Hometown: Chatsworth, Ga.
Education: BA from Shorter College
Vocation: Vice president, Wells Fargo Bank.
Movie: “Now, Voyager.”
Song: “I do a lot of karaoke, and I guess my signature song is ‘Mack the Knife.’”
Performer: Bette Midler.
Quote: “This is not a dress rehearsal. This is it.” — Former Miss Georgia Kristl Evans.
Every community theater worth its pancake makeup has at least one person who can sing, dance, direct, sew, paint and cry on cue.
Typically, they also know how to replace the paper towels in the bathrooms.
The Dalton Little Theatre is one such place. Since 1975, Joey Parrott has been involved with the DLT. Around Dalton, he's known either as the guy at the bank or the guy at the theater. He loves the fact that both worlds keep him involved in the community.
Over the years, Parrott has starred in dozens of plays, directed a few others, sewn untold numbers of costumes and painted nearly every square inch of the theater itself.
He's also served on the board in every capacity, including as treasurer, a spot he held for years.
"I also vacuum before every performance," he said. "I love it."
Q: When and what was your first role with the Dalton Little Theatre?
A: I did "The Fantasticks" in 1975. I was Mortimer. During my college years, before I graduated in 1978, I was involved during the summer months.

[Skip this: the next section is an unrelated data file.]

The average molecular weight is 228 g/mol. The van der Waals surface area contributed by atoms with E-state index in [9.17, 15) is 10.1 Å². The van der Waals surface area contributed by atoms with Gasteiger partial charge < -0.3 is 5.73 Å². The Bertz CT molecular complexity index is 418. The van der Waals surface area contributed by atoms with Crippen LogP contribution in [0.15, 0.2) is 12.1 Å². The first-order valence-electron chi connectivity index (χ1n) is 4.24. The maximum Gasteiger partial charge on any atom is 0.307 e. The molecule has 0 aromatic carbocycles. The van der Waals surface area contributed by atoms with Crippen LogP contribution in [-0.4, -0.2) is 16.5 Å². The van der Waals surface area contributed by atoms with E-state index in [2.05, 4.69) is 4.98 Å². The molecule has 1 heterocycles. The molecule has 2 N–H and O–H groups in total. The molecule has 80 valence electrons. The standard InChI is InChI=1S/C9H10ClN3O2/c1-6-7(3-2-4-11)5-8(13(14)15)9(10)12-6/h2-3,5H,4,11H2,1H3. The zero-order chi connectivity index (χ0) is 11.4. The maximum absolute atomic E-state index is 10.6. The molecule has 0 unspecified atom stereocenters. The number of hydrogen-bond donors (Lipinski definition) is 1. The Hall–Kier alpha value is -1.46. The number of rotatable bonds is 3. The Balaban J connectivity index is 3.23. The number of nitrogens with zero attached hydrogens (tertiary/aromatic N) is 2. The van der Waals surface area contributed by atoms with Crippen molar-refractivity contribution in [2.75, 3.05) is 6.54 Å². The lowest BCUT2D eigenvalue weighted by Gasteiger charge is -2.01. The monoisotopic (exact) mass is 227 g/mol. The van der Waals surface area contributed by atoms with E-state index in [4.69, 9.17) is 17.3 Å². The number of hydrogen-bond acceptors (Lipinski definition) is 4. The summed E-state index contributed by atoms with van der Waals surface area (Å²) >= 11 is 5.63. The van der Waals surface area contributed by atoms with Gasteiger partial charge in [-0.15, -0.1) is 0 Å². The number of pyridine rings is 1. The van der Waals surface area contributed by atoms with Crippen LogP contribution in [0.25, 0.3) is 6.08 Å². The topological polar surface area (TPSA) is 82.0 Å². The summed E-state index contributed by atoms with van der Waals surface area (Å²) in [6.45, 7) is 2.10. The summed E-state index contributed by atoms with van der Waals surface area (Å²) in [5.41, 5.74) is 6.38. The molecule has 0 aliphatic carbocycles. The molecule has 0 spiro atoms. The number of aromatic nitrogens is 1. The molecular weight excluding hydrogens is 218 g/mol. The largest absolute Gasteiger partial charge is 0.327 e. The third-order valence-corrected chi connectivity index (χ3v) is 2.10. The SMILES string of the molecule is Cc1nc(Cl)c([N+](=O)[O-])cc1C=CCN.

Q: What all have you done there?
A: I've done a little bit of everything. My preference is to be on stage. I love the comedies. I've directed a few plays and done lights and sound.
Q: Have you mostly just worked with the Dalton Little Theatre or have you pursued other outlets?
A: I've done an occasional performance with the Creative Arts Guild and have helped with a high school or middle school production.
Back in college, it was my dream to be on Broadway, but I did not want to be a waiter with dreams of Broadway. I figured I could come home and work and have money and be in plays. It was my choice and I would not give it up.
Q: Have you found that doing other roles such as directing helps in your own acting?
A: You know, all these actors say, "What I really want to do is direct." I never had that. I want the glory that comes from being on stage. What you do on stage is up to you. With directing, once the curtain goes up, it's out of your hands.
Q: The arts community in Dalton is very strong, right?
A: I think it is. I've seen plays in New York and London and I've seen some shows here with some local actors that were every bit as good as those. Of course, I've seen some here where you say, "Well, that is community theater."
Q: What is it that you like about community theater?
A: Oh, it's the old cliche, but when you are on stage and you have that audience feedback, it feels good.
Barry Courter is staff reporter and columnist for the Times Free Press. He started his journalism career at the Chattanooga News-Free Press in 1987. He covers primarily entertainment and events for ChattanoogaNow, as well as feature stories for the Life section. Born in Lafayette, Ind., Barry has lived in Chattanooga since 1968. He graduated from Notre Dame High School and the University of Tennessee at Chattanooga with a degree in broadcast journalism. He previously was ...